Previati studied at the School of Art in Ferrara, in Florence, and in 1877 at the Brera Academy in Milan. In 1878, he turned to Impressionism—starting with historical subjects. But after studying the work of the Pre-Raphaelites, his work became spiritual. During the late 1880s, he adopted Divisionism. During Previati’s lifetime, his work was exhibited throughout Europe. He also wrote several books on theory and technique of painting.


Classicism: Art Inspired by History and Tradition

Lord Frederic Leighton - Cimabue’s Celebrated Madonna - 1853-55 - Oil on canvas - 222 cm × 521 cm (87 in × 205 in) - National Gallery, London (click photo for larger image)Victorian Classicism was a British form of historical painting that developed during hte mid-to-late nineteenth century. It was largely inspired by the art and architecture of Classical Greece and Rome.

In the 1800s, an increasing number of Western Europeans made the "Grand Tour" to the Mediterranean. There was a great popular interest in the region's lost civilizations and exotic cultures, and this interest fueled the rise of Classicism in Britain.

The Classicists were closely associated with the Pre-Raphaelites, and many artists of the day were influenced by both styles, to some degree. Both movements were highly romantic and both were inspired by similar historical and mythological themes. A key distinction, however, is that the Classicists epitomized the rigid Academic standards of painting, while the Pre-Raphaelites were initially formed as a rebellion against those same standards.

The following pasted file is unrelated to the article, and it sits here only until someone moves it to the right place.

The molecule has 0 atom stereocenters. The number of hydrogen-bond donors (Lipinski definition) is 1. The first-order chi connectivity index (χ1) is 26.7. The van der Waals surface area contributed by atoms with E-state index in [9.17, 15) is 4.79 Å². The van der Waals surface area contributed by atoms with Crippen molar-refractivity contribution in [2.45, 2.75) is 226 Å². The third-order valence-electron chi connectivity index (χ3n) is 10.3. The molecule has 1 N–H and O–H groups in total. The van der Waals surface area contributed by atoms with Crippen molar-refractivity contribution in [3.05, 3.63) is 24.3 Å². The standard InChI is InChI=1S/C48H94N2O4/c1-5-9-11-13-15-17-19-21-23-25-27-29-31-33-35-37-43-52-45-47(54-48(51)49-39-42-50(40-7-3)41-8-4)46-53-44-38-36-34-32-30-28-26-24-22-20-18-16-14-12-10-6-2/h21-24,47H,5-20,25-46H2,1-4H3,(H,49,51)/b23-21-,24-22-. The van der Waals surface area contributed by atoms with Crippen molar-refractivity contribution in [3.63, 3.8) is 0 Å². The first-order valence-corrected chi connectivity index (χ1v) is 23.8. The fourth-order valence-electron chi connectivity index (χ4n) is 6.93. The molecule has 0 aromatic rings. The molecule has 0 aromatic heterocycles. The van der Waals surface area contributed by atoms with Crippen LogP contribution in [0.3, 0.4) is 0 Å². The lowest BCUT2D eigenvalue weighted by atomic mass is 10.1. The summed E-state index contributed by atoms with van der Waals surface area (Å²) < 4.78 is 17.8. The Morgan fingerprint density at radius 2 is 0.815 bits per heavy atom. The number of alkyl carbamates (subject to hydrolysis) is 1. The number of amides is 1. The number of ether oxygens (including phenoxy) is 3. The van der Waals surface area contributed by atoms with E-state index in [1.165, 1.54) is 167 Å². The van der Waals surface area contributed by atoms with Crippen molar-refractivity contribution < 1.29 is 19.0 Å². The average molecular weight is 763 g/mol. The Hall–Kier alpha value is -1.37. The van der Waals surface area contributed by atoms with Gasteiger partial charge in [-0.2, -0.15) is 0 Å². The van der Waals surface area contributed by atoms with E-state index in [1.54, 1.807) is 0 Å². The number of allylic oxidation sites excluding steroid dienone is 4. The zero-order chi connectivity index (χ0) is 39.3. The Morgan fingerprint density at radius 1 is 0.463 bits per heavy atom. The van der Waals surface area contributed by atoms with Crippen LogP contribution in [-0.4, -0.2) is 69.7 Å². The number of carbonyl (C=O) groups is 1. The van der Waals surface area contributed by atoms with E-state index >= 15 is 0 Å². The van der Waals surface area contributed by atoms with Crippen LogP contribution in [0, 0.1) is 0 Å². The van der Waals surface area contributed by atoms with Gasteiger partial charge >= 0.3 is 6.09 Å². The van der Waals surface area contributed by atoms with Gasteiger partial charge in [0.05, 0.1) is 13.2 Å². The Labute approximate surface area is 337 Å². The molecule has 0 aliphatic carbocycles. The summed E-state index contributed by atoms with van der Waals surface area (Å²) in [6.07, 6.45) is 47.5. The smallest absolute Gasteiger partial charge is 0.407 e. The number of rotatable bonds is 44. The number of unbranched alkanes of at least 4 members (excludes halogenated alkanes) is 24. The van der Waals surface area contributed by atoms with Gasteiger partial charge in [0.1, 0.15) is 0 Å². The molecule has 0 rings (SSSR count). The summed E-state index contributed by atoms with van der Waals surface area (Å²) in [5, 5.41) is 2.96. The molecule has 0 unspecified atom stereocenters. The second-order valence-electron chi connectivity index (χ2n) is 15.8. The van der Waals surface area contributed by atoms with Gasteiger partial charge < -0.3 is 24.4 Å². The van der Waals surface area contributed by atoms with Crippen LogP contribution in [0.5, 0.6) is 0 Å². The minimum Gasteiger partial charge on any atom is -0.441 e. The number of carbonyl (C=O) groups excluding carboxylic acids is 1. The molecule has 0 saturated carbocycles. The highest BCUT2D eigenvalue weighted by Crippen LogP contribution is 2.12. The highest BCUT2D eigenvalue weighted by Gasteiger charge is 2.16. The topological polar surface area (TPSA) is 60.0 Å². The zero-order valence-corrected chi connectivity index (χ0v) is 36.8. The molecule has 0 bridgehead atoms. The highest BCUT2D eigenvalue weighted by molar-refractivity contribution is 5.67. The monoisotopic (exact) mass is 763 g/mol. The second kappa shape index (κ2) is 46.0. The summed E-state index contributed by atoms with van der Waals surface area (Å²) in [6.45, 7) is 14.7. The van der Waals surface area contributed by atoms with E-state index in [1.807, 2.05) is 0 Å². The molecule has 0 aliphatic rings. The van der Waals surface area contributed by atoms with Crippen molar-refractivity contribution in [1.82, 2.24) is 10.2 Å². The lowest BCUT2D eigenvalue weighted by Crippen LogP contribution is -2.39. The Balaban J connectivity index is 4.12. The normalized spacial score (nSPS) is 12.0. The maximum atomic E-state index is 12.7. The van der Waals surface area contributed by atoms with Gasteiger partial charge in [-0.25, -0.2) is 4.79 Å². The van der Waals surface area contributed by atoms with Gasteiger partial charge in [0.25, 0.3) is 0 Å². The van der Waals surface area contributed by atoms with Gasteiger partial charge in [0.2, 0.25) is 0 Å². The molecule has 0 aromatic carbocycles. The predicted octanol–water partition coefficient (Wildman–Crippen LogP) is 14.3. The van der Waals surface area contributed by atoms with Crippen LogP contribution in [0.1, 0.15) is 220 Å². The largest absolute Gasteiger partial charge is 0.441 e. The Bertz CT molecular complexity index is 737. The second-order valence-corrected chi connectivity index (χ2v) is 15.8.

English painter and sculptor Lord Frederic Leighton (1830-1896) was one of the major Classicists—a painter who enjoyed immense prestige during his life. After an education in many European cities, he went to Rome in 1852, where his social talents won him the friendship of a number of celebrated artists. His painting featured here, Cimabue’s Madonna, was exhibited at the Royal Academy’s exhibition in 1855, and was purchased by Queen Victoria. It marked the entry into England a new cosmopolitan and academic manner. The grandeur of scale and forms of classical Greek and High Renaissance extraction were used to embody subject matter of an anecdotal and superficial nature. Leighton came to London in 1858 to enjoy this triumph but did not settle there until 1860.

In 1869 he was made a member of the Royal Academy and became the academy’s president in 1878, During that same year he was knighted. In 1886 he was made a baronet, and, on the day before he died, he became a baron, being the first English painter to be so honored. Since he never married, the titles became extinct upon his death.